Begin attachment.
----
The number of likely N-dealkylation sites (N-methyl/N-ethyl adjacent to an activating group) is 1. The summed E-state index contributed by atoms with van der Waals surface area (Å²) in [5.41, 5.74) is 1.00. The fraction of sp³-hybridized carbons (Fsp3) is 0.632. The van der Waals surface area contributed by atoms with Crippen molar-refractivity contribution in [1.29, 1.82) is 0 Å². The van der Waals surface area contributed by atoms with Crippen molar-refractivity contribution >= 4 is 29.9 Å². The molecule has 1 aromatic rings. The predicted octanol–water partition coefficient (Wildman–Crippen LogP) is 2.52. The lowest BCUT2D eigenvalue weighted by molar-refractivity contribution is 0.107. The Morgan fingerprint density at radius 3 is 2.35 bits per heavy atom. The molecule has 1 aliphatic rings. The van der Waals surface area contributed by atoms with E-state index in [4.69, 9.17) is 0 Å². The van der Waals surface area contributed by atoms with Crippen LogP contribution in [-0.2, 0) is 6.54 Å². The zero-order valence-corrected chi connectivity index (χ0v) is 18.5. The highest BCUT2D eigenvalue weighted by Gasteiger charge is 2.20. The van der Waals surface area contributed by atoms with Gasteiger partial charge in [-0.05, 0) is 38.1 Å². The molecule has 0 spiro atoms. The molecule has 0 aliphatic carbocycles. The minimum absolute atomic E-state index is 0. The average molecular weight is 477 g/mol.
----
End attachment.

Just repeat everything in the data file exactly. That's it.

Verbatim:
The number of likely N-dealkylation sites (N-methyl/N-ethyl adjacent to an activating group) is 1. The summed E-state index contributed by atoms with van der Waals surface area (Å²) in [5.41, 5.74) is 1.00. The fraction of sp³-hybridized carbons (Fsp3) is 0.632. The van der Waals surface area contributed by atoms with Crippen molar-refractivity contribution in [1.29, 1.82) is 0 Å². The van der Waals surface area contributed by atoms with Crippen molar-refractivity contribution >= 4 is 29.9 Å². The molecule has 1 aromatic rings. The predicted octanol–water partition coefficient (Wildman–Crippen LogP) is 2.52. The lowest BCUT2D eigenvalue weighted by molar-refractivity contribution is 0.107. The Morgan fingerprint density at radius 3 is 2.35 bits per heavy atom. The molecule has 1 aliphatic rings. The van der Waals surface area contributed by atoms with E-state index in [4.69, 9.17) is 0 Å². The van der Waals surface area contributed by atoms with Crippen LogP contribution in [-0.2, 0) is 6.54 Å². The zero-order valence-corrected chi connectivity index (χ0v) is 18.5. The highest BCUT2D eigenvalue weighted by Gasteiger charge is 2.20. The van der Waals surface area contributed by atoms with Gasteiger partial charge in [-0.05, 0) is 38.1 Å². The molecule has 0 spiro atoms. The molecule has 0 aliphatic carbocycles. The minimum absolute atomic E-state index is 0. The average molecular weight is 477 g/mol.